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The double-edged steel sword, which belongs to the British Museum, is on loan as part of an exhibit celebrating the 800th anniversary of the Magna Carta. Discovered in a river in 1825, the sword dates back to the same time that the Magna Carta was first written and was likely owned by a wealthy knight or a noble

British Library still looking for the public to decipher the inscription on this sword. A double-edged sword, 13th century, possibly of German manufacture but discovered in England in the 19th century (British Museum 1858,1116.5): image courtesy of the British Museum – The indecipherable inscription,is found along one of its edges and inlaid in gold wire. It has been speculated that this is a religious invocation, since the language is unknown. -This sword was found in the River Witham, Lincolnshire, in July 1825, and was presented to the Royal Archaeological Institute by the registrar to the Bishop of Lincoln. –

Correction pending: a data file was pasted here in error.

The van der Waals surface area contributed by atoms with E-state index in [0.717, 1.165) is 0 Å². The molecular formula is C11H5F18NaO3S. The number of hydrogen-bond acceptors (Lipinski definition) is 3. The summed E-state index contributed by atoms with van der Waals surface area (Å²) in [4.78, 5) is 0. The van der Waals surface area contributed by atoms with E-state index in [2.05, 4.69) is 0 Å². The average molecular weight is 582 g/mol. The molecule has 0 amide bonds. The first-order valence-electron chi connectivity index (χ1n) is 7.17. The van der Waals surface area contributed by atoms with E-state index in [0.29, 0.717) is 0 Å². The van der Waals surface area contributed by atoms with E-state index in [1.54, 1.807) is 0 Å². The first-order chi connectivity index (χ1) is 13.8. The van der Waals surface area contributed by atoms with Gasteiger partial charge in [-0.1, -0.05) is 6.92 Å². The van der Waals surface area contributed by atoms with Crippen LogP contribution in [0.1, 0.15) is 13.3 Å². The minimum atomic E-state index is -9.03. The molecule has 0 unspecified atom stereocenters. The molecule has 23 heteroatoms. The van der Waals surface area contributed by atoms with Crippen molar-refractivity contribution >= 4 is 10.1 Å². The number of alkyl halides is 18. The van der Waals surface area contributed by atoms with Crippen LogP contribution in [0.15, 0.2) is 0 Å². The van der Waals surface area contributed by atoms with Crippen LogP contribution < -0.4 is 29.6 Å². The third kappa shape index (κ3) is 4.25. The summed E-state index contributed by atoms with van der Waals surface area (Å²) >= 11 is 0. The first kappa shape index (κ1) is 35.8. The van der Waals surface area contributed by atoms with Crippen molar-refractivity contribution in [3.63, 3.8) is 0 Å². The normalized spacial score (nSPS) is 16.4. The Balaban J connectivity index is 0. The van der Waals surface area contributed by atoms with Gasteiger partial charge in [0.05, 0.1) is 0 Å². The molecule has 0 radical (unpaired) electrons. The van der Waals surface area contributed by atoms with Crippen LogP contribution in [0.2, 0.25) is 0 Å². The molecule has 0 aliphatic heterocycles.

It has been speculated that the language is Latin. Here is the inscription to decipher( looks rather plan for a Knights Templar sword)


13th century River Witham sword


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